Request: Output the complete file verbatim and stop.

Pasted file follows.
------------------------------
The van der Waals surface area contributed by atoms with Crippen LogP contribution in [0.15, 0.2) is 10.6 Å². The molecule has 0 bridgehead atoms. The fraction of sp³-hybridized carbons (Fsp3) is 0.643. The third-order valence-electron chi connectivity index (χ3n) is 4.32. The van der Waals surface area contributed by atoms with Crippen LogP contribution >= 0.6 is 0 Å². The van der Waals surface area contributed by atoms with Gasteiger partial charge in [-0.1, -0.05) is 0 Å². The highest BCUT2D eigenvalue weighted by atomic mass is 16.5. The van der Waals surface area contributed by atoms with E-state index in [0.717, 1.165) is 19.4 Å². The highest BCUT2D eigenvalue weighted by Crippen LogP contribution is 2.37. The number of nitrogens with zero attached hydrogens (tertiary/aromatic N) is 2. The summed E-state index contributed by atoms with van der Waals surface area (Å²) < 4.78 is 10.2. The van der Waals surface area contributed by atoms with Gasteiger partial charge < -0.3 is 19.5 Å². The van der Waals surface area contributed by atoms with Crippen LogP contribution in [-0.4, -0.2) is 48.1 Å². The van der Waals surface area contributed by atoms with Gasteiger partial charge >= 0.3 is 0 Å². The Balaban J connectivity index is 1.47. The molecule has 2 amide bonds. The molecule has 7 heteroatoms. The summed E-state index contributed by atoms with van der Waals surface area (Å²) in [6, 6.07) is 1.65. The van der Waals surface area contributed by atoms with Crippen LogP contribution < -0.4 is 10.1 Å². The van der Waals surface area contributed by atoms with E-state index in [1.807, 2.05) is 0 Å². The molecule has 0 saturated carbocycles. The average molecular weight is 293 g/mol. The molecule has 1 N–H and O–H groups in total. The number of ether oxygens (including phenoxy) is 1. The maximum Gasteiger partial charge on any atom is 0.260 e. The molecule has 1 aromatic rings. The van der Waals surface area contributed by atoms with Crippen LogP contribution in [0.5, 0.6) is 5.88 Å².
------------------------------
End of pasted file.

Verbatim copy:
The van der Waals surface area contributed by atoms with Crippen LogP contribution in [0.15, 0.2) is 10.6 Å². The molecule has 0 bridgehead atoms. The fraction of sp³-hybridized carbons (Fsp3) is 0.643. The third-order valence-electron chi connectivity index (χ3n) is 4.32. The van der Waals surface area contributed by atoms with Crippen LogP contribution >= 0.6 is 0 Å². The van der Waals surface area contributed by atoms with Gasteiger partial charge in [-0.1, -0.05) is 0 Å². The highest BCUT2D eigenvalue weighted by atomic mass is 16.5. The van der Waals surface area contributed by atoms with E-state index in [0.717, 1.165) is 19.4 Å². The highest BCUT2D eigenvalue weighted by Crippen LogP contribution is 2.37. The number of nitrogens with zero attached hydrogens (tertiary/aromatic N) is 2. The summed E-state index contributed by atoms with van der Waals surface area (Å²) < 4.78 is 10.2. The van der Waals surface area contributed by atoms with Gasteiger partial charge < -0.3 is 19.5 Å². The van der Waals surface area contributed by atoms with Crippen LogP contribution in [-0.4, -0.2) is 48.1 Å². The van der Waals surface area contributed by atoms with Gasteiger partial charge >= 0.3 is 0 Å². The Balaban J connectivity index is 1.47. The molecule has 2 amide bonds. The molecule has 7 heteroatoms. The summed E-state index contributed by atoms with van der Waals surface area (Å²) in [6, 6.07) is 1.65. The van der Waals surface area contributed by atoms with Crippen LogP contribution < -0.4 is 10.1 Å². The van der Waals surface area contributed by atoms with E-state index in [1.807, 2.05) is 0 Å². The molecule has 0 saturated carbocycles. The average molecular weight is 293 g/mol. The molecule has 1 N–H and O–H groups in total. The number of ether oxygens (including phenoxy) is 1. The maximum Gasteiger partial charge on any atom is 0.260 e. The molecule has 1 aromatic rings. The van der Waals surface area contributed by atoms with Crippen LogP contribution in [0.5, 0.6) is 5.88 Å².